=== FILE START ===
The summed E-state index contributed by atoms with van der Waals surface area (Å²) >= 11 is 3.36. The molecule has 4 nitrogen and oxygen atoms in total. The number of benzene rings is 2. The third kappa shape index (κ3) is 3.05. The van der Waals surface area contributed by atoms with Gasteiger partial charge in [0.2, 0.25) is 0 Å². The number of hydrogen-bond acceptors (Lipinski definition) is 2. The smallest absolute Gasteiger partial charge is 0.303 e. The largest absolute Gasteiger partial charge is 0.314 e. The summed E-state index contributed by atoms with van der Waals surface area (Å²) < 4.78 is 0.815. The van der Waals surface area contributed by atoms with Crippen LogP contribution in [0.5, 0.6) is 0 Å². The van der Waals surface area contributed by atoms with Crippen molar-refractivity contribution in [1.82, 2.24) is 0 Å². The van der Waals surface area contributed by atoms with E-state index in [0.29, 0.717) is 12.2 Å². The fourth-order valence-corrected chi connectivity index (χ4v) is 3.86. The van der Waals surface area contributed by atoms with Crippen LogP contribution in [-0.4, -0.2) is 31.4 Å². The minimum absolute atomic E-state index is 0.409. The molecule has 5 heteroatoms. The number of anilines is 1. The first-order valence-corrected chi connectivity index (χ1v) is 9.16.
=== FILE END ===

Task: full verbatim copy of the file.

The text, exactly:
The summed E-state index contributed by atoms with van der Waals surface area (Å²) >= 11 is 3.36. The molecule has 4 nitrogen and oxygen atoms in total. The number of benzene rings is 2. The third kappa shape index (κ3) is 3.05. The van der Waals surface area contributed by atoms with Gasteiger partial charge in [0.2, 0.25) is 0 Å². The number of hydrogen-bond acceptors (Lipinski definition) is 2. The smallest absolute Gasteiger partial charge is 0.303 e. The largest absolute Gasteiger partial charge is 0.314 e. The summed E-state index contributed by atoms with van der Waals surface area (Å²) < 4.78 is 0.815. The van der Waals surface area contributed by atoms with Crippen LogP contribution in [0.5, 0.6) is 0 Å². The van der Waals surface area contributed by atoms with Crippen molar-refractivity contribution in [1.82, 2.24) is 0 Å². The van der Waals surface area contributed by atoms with E-state index in [0.29, 0.717) is 12.2 Å². The fourth-order valence-corrected chi connectivity index (χ4v) is 3.86. The van der Waals surface area contributed by atoms with Crippen LogP contribution in [-0.4, -0.2) is 31.4 Å². The minimum absolute atomic E-state index is 0.409. The molecule has 5 heteroatoms. The number of anilines is 1. The first-order valence-corrected chi connectivity index (χ1v) is 9.16.